After 28 years of serious distance training I've learned a few lessons about Gaining through Pain.

1. Don't get in the way of the recovery process. It takes time. Granted most don't take the first step to embrace the pain. But many "athletes" focus only on the "work". Those that simply think they can work harder than anyone, will over train. You can't simply, tear down, tear down and tear down. You must allow some time to rebuild, refresh and re-focus.

2. There is a rhythm to most training, overload then rest. The simple two step. But there is much more to it. Eating, sleeping, exercising. Warm-up, workout, cool down. Morning, afternoon, weekly cycles, tri-weekly cycles. Pyramids. Tapering month. Race week, Race day all have their rhythm and routine.

3. There is a mind/ body connection. Recovery is enhanced by soothing the mind.Good friends, nice music, happy jovial atmosphere as well as plenty of nutritious food and sleep help.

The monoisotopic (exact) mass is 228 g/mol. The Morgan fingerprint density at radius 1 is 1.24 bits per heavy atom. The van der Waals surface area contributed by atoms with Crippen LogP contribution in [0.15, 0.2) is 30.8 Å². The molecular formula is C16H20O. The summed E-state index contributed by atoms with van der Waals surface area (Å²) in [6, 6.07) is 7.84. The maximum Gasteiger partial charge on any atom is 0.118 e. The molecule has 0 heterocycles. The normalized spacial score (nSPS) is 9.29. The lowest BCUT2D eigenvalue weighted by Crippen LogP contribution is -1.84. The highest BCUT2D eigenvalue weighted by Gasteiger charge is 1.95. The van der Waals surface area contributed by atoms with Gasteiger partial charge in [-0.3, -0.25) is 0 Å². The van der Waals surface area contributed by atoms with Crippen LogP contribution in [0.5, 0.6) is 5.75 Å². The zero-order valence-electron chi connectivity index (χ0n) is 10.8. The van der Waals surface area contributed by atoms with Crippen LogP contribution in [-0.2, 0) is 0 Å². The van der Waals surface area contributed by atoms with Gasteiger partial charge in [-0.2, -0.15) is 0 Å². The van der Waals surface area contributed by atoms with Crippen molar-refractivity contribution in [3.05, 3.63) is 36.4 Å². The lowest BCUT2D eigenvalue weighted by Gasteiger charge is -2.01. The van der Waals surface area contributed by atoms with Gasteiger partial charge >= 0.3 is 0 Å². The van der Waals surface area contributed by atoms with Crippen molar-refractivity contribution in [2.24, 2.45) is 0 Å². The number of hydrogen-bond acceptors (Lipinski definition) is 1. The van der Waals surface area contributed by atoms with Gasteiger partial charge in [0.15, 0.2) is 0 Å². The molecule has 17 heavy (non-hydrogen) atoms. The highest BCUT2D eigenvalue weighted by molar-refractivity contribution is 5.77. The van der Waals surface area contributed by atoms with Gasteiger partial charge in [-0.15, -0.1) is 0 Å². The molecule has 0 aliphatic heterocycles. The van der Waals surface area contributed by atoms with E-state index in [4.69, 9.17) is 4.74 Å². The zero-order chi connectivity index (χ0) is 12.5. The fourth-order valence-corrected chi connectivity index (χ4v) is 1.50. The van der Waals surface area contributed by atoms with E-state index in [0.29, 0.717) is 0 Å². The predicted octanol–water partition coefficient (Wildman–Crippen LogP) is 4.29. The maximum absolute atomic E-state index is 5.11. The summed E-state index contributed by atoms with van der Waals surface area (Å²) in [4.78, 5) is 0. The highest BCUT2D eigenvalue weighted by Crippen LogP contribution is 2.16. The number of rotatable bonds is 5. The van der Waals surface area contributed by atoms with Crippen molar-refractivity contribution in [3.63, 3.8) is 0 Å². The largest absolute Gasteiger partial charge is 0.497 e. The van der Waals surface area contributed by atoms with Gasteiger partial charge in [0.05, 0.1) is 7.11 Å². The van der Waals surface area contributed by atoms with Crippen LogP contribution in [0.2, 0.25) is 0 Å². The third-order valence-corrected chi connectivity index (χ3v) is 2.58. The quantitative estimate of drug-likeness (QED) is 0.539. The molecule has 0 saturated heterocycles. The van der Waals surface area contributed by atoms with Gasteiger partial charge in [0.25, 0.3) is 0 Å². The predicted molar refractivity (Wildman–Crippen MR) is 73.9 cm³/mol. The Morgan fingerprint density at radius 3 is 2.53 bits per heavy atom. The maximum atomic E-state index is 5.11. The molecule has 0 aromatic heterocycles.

4. If you've trained regularly, age and experience will allow you to inflict more pain but the recovery process is longer, so you have less gain. The wisdom to know better, certainly is stronger than in your youth. But patients in the recovery becomes an act of humility, because it forces you to admit your age.

5. What you tear down and rebuild does get better, but the auxiliary support also learns how to respond and gains valuable battle experience. Likewise, by building up my running ability, I increased my other abilities. Now that my running ability is declining, the pains through training for races is much more about the gains throughout my life than it is about running.

6. The gain through pain is not always to the sufferer, but to the survivor. The best gains are lessons learned through others pain. Paths not to follow, signs not to ignore, habits and attitudes not to develop. Likewise, some of the best lessons you can pass on are not from your wins, but from you losses. Your wins just give you the authority for others to listen. But your losses help others evolve.





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